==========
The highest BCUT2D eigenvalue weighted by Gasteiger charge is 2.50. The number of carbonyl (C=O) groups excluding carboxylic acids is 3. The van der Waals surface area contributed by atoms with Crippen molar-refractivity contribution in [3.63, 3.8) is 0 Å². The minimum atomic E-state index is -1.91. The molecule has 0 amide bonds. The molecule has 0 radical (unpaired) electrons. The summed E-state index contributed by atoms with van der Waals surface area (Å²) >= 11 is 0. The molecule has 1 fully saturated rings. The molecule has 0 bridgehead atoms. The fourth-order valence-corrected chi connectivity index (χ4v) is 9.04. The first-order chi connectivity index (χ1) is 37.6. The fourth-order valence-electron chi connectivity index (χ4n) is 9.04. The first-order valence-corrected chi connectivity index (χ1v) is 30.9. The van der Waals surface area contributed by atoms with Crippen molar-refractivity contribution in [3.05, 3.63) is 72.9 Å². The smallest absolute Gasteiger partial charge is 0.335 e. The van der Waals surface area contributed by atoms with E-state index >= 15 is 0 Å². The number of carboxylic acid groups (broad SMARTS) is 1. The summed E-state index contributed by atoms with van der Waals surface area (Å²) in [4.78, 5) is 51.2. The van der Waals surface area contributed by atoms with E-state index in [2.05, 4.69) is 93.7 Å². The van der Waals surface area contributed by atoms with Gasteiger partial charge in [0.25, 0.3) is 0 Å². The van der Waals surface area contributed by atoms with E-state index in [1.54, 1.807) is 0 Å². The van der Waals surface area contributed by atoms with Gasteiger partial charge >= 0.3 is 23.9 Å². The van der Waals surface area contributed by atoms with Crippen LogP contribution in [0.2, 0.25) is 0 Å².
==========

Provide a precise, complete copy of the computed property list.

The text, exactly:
The highest BCUT2D eigenvalue weighted by Gasteiger charge is 2.50. The number of carbonyl (C=O) groups excluding carboxylic acids is 3. The van der Waals surface area contributed by atoms with Crippen molar-refractivity contribution in [3.63, 3.8) is 0 Å². The minimum atomic E-state index is -1.91. The molecule has 0 amide bonds. The molecule has 0 radical (unpaired) electrons. The summed E-state index contributed by atoms with van der Waals surface area (Å²) >= 11 is 0. The molecule has 1 fully saturated rings. The molecule has 0 bridgehead atoms. The fourth-order valence-corrected chi connectivity index (χ4v) is 9.04. The first-order chi connectivity index (χ1) is 37.6. The fourth-order valence-electron chi connectivity index (χ4n) is 9.04. The first-order valence-corrected chi connectivity index (χ1v) is 30.9. The van der Waals surface area contributed by atoms with Crippen molar-refractivity contribution in [3.05, 3.63) is 72.9 Å². The smallest absolute Gasteiger partial charge is 0.335 e. The van der Waals surface area contributed by atoms with E-state index >= 15 is 0 Å². The number of carboxylic acid groups (broad SMARTS) is 1. The summed E-state index contributed by atoms with van der Waals surface area (Å²) in [4.78, 5) is 51.2. The van der Waals surface area contributed by atoms with E-state index in [2.05, 4.69) is 93.7 Å². The van der Waals surface area contributed by atoms with Gasteiger partial charge in [0.25, 0.3) is 0 Å². The van der Waals surface area contributed by atoms with E-state index in [1.54, 1.807) is 0 Å². The van der Waals surface area contributed by atoms with Gasteiger partial charge >= 0.3 is 23.9 Å². The van der Waals surface area contributed by atoms with Crippen LogP contribution in [0.2, 0.25) is 0 Å².